Red-Browed Amazon, A. rhodocorytha

Red Browed Amazon ParrotThe word “bright” comes to mind the first time one views this bird’s brilliant blue, green and red plumage…usually that view is of a photo, unfortunately, as the bird itself is exceedingly rare.  All but 2 of the specimens known to be in the USA are housed at Florida’s Rare Species Conservancy.

Captives breed fairly well, but, as only 2-10% of its rainforest habitat in eastern Brazil remains, re-introductions are not likely.  The scant reports that filter out of that area indicate that nest-poaching and deforestation continue at an alarming pace. Image referenced from Wikipedia and originally posted by Duncan Rawlinson


The Houston Zoo has long been involved in parrot conservation efforts, and was the first US institution to breed the St. Vincent’s Amazon.  You can read about their recent progress with this species at:


Introducing the Amazons: New World Parrots of the Genus Amazona, Part II – the Spectacled, Yellow-Naped and Vinaceous Amazon Parrots

Please see Part I of this article for general information and notes concerning other species.

Spectacled or White-Fronted Amazon Parrot, Amazona albifrons albifrons

Reaching only 11 inches in length and hailing from Mexico and Central America, this smallest of the Amazons is also the most affordable of the group.  This may be in part to its somewhat undeserved reputation as a “screamer”.  Its voice is loud and high-pitched, no doubt, and, like many of its relatives, the spectacled Amazon is quite vocal in general.

However, these vocal propensities render this red, white and blue-crowned parrot a very good mimic.  Due to their relatively modest cost, spectacles were quite common in the trade when I first began working with birds, and I had the chance to work with quite a few.  They seemed often to revel in their abilities…those I’ve been around have been most enthusiastic talkers, always ready to show off.

I heartily recommend spectacled Amazons to those with some parrot-keeping experience…properly socialized and handled, they make wonderful pets.  They are not for those seeking a quiet parrot that will blend into the background, but are ideal for those who want a responsive, active household member about.

Yellow-Naped Amazon Parrot, Amazona (ochrocephala) auropalliata

Yellow-napes are considered by many to be the ultimate parrot pet, and certainly their reputation for great intelligence is well-deserved.  Large (to 16 inches), boisterous, vocal and active, the yellow-nape is best acquired as a hand-raised youngster.  Birds that are not well-socialized when young are a real handful, and best left to very experienced (and patient!) aviculturists.  Yellow napes do tend to use their powerful beaks to “make a point”, a further reason why well-tamed individuals are recommended.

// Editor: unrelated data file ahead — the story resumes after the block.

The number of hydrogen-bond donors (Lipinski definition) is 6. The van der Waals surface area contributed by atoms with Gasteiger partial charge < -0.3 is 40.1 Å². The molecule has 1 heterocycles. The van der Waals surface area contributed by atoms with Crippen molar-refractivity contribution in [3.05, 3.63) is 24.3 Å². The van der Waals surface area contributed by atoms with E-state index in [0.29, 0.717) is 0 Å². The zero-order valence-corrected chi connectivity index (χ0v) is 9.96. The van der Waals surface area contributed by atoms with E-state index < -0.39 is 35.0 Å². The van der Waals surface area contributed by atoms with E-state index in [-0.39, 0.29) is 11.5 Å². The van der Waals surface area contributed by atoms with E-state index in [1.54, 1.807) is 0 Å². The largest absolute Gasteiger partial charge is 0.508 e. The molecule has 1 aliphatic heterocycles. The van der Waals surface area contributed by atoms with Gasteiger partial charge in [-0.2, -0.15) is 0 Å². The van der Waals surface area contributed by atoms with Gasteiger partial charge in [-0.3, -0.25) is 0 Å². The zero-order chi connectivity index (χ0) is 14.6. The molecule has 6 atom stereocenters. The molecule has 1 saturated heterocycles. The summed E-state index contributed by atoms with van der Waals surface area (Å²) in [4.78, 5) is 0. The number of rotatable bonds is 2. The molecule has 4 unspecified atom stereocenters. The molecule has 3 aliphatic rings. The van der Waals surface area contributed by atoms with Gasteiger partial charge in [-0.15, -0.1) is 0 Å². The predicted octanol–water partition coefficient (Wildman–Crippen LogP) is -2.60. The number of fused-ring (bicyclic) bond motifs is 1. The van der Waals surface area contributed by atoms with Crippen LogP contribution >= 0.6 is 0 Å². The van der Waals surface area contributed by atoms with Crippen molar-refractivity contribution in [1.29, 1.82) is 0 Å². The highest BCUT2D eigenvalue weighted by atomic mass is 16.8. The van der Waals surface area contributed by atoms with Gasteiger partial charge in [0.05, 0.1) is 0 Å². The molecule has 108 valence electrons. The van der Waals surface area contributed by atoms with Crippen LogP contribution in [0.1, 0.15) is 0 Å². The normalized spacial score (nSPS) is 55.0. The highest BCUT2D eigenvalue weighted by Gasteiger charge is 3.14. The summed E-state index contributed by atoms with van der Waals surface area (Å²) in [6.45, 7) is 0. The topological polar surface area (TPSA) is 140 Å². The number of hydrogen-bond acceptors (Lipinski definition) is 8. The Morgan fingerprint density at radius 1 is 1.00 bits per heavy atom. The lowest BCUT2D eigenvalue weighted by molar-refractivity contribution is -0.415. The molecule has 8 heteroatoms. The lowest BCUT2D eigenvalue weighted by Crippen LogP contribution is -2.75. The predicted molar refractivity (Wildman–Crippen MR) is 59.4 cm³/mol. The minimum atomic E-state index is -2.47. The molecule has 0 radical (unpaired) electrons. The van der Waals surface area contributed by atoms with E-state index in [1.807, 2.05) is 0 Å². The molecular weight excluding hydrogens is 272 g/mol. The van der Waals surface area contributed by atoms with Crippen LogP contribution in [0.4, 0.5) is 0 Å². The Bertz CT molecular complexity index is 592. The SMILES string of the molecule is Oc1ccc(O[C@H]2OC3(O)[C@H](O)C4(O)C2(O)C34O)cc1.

Yellow-napes often take well to lots of physical contact with favored people…they may roll onto their backs and paw at you with their feet and engage in all sorts of similar games.  Their size and sturdy build suits them well for controlled rough-housing, much more so than many parrots.

The yellow-nape is considered by some ornithologists to be a distinct species, while others classify it as a subspecies of the widely-ranging yellow-crowned parrot.  Eight to nine additional yellow-crowned subspecies range from central Mexico to the Amazon Basin.  The yellow-naped Amazon is found from southern Mexico to western Costa Rica.  The various types have long been popular pets throughout their native ranges.

Vinaceous Amazon Parrot, Amazona vinacea

The vinaceous Amazon differs from its relatives in general personality traits, being rather shy and retiring.  Most have none of the “swagger” associated with its raucous cousins, and make gentle, affectionate pets.  They fare best in quiet surroundings, and should be approached slowly, even when well-habituated to captivity.

This striking bird is distinct from most other Amazons in plumage as well.  Its green feathers are rimmed in black and the forehead and chin are red.  The throat and breast are infused with a beautiful purple-red cast, which sometimes extends to the abdomen, lending this parrot a quite unique appearance.

Unfortunately, vinaceous Amazons are quite rare in their native habitat, which is limited to southeastern Brazil and Paraguay, with remnant populations hanging on in Argentina.  Deforestation is the main culprit in their disappearance from large tracts of former habitat.  Like most parrots, they depend upon tree cavities in which to nest.  Vinaceous Amazons seem even more demanding than most species as regards the size and location of nesting cavities, and hence are particularly sensitive to habitat loss.   Field studies have shown that they compete poorly with other cavity nesting birds and mammals (i.e. various opossums), and that introduced honeybees commandeer favored tree holes with increasing frequency.